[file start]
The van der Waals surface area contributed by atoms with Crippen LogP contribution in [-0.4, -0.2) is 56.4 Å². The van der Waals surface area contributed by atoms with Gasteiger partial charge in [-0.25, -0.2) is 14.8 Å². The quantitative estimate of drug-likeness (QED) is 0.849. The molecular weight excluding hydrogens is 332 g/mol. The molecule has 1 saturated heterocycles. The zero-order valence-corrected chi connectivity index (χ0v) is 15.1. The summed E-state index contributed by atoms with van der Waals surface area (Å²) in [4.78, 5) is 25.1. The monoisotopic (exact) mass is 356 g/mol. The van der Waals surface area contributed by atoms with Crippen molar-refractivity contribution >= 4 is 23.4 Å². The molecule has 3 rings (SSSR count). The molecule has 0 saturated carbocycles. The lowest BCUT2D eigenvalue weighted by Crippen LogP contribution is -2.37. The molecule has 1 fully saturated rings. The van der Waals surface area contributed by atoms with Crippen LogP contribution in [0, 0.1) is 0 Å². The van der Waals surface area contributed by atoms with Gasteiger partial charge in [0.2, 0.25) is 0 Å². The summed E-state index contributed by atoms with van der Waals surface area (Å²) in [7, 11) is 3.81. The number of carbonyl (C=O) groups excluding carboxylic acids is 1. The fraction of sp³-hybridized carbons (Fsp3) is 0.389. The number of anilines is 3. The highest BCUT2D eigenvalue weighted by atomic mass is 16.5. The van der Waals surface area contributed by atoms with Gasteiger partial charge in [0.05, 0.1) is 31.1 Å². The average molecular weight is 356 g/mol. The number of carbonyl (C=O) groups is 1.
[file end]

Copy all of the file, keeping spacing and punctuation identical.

The van der Waals surface area contributed by atoms with Crippen LogP contribution in [-0.4, -0.2) is 56.4 Å². The van der Waals surface area contributed by atoms with Gasteiger partial charge in [-0.25, -0.2) is 14.8 Å². The quantitative estimate of drug-likeness (QED) is 0.849. The molecular weight excluding hydrogens is 332 g/mol. The molecule has 1 saturated heterocycles. The zero-order valence-corrected chi connectivity index (χ0v) is 15.1. The summed E-state index contributed by atoms with van der Waals surface area (Å²) in [4.78, 5) is 25.1. The monoisotopic (exact) mass is 356 g/mol. The van der Waals surface area contributed by atoms with Crippen molar-refractivity contribution >= 4 is 23.4 Å². The molecule has 3 rings (SSSR count). The molecule has 0 saturated carbocycles. The lowest BCUT2D eigenvalue weighted by Crippen LogP contribution is -2.37. The molecule has 1 fully saturated rings. The van der Waals surface area contributed by atoms with Crippen LogP contribution in [0, 0.1) is 0 Å². The van der Waals surface area contributed by atoms with Gasteiger partial charge in [0.2, 0.25) is 0 Å². The summed E-state index contributed by atoms with van der Waals surface area (Å²) in [7, 11) is 3.81. The number of carbonyl (C=O) groups excluding carboxylic acids is 1. The fraction of sp³-hybridized carbons (Fsp3) is 0.389. The number of anilines is 3. The highest BCUT2D eigenvalue weighted by atomic mass is 16.5. The van der Waals surface area contributed by atoms with Gasteiger partial charge in [0.05, 0.1) is 31.1 Å². The average molecular weight is 356 g/mol. The number of carbonyl (C=O) groups is 1.